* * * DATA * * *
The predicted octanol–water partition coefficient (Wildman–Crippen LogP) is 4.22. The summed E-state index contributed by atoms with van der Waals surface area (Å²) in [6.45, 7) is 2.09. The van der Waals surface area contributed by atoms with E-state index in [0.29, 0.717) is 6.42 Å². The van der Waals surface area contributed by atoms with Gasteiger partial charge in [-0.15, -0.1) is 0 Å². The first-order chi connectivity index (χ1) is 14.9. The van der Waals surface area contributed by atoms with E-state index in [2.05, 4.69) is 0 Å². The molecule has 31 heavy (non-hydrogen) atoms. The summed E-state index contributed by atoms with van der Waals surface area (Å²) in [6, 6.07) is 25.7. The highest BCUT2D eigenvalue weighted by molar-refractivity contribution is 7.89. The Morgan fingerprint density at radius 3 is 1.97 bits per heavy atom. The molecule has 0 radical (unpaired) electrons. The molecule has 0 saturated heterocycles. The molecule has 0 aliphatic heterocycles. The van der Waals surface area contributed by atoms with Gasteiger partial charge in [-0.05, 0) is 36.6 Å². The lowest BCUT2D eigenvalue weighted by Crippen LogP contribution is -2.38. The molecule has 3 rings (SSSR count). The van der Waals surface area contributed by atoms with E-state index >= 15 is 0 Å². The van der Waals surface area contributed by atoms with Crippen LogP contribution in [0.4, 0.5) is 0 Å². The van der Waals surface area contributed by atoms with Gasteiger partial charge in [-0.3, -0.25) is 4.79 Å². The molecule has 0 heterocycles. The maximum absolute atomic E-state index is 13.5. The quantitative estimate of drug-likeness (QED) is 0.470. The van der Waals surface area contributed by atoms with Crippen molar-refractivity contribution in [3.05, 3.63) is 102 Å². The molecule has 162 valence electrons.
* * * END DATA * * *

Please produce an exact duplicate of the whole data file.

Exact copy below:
The predicted octanol–water partition coefficient (Wildman–Crippen LogP) is 4.22. The summed E-state index contributed by atoms with van der Waals surface area (Å²) in [6.45, 7) is 2.09. The van der Waals surface area contributed by atoms with E-state index in [0.29, 0.717) is 6.42 Å². The van der Waals surface area contributed by atoms with Gasteiger partial charge in [-0.15, -0.1) is 0 Å². The first-order chi connectivity index (χ1) is 14.9. The van der Waals surface area contributed by atoms with E-state index in [2.05, 4.69) is 0 Å². The molecule has 31 heavy (non-hydrogen) atoms. The summed E-state index contributed by atoms with van der Waals surface area (Å²) in [6, 6.07) is 25.7. The highest BCUT2D eigenvalue weighted by molar-refractivity contribution is 7.89. The Morgan fingerprint density at radius 3 is 1.97 bits per heavy atom. The molecule has 0 radical (unpaired) electrons. The molecule has 0 saturated heterocycles. The molecule has 0 aliphatic heterocycles. The van der Waals surface area contributed by atoms with Gasteiger partial charge in [-0.05, 0) is 36.6 Å². The lowest BCUT2D eigenvalue weighted by Crippen LogP contribution is -2.38. The molecule has 3 rings (SSSR count). The van der Waals surface area contributed by atoms with E-state index >= 15 is 0 Å². The van der Waals surface area contributed by atoms with Crippen LogP contribution in [0.4, 0.5) is 0 Å². The van der Waals surface area contributed by atoms with Gasteiger partial charge in [-0.3, -0.25) is 4.79 Å². The molecule has 0 heterocycles. The maximum absolute atomic E-state index is 13.5. The quantitative estimate of drug-likeness (QED) is 0.470. The van der Waals surface area contributed by atoms with Crippen molar-refractivity contribution in [3.05, 3.63) is 102 Å². The molecule has 162 valence electrons.